There are four sub-occipital muscles; three of these, the recti posterior major and minor, and the obliquus capitis inferior are connected to the dura mater by a myodural bridge in the proximity of the foramen magnum, through vertebral dural ligaments [27-31]. Such myodural bridge has proprioceptive receptors. The presence of proprioceptors is probably one of the causes of cervicocephalic headache and cervicocephalic pain syndromes [28,30]. The myodural bridge can transmit strong traction to the dural tissue during head movements [31]. The tension generated by the muscles and the dural area further helps the cerebrospinal fluid mobility [32]. A different structure connected to the dural tissue is the nuchal ligament (ligamentum nuchae) near the nuchal region [33]. This anatomic relationship affects head rotation on both sagittal and transverse planes [34]. Additional dural connections are known as Hoffman's ligaments, which are attached to the deep layer of the posterior longitudinal ligament [35]. Such relations, along with the entire dural sac, should allow adequate pressure for cerebrospinal fluid mobility, and avoid excessive stretching of the spinal nerves to prevent pain [35]. The yellow ligament is located behind the dural sac, starting from C1, showing strong dural connections [36]. One of its functional alterations will determine different cervical pathologies [37-38].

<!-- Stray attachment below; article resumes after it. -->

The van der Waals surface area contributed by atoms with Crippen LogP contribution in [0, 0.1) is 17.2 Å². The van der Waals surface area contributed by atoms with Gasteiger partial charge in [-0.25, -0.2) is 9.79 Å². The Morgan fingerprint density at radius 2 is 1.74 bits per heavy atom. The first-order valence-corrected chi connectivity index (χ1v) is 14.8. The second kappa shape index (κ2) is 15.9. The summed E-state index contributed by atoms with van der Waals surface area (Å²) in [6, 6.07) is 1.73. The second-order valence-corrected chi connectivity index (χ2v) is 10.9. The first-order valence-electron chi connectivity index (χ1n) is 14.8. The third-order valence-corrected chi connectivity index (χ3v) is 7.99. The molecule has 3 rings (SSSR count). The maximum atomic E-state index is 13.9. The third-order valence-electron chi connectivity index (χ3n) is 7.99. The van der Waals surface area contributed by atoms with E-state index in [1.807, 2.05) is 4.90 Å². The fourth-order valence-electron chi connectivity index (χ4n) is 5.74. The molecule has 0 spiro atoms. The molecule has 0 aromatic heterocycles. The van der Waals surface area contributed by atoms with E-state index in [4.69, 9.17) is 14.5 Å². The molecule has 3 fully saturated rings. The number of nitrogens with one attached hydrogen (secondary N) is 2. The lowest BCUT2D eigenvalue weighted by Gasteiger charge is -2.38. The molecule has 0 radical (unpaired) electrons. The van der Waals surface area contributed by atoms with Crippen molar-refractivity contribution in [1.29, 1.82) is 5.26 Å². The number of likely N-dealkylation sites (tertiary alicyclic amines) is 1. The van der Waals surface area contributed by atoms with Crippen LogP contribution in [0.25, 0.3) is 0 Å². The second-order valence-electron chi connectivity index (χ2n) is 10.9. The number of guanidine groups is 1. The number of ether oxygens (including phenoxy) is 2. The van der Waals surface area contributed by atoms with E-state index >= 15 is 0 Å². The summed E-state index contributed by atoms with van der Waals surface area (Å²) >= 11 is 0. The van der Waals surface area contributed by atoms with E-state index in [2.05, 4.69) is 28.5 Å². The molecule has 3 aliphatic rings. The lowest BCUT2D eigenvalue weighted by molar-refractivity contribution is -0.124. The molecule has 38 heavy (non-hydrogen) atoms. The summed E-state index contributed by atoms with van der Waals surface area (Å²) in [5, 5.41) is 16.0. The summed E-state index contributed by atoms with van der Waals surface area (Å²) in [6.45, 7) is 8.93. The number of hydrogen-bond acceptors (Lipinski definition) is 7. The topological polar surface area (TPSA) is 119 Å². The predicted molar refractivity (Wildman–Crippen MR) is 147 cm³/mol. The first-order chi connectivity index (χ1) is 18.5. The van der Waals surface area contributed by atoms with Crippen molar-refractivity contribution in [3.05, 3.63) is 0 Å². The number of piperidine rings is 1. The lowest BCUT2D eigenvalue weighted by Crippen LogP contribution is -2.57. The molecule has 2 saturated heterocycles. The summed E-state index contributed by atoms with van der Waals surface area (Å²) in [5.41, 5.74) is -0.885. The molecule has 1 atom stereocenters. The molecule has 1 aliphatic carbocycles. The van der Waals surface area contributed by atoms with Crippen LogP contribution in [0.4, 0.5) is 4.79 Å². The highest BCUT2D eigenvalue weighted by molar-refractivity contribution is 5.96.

The tentorium cerebelli is an integral part of the reciprocal tension membranes that divide some brain areas: the falx cerebri, the falx cerebelli, and the diaphragma sellae. The article discussed the anatomy of the tentorium cerebelli, the dura mater, and the ligaments and cervical muscles connected to the tentorium.


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Review article

Tentorium Cerebelli: Muscles, Ligaments, and Dura Mater, Part 1

Author Information

Bruno Bordoni Corresponding Author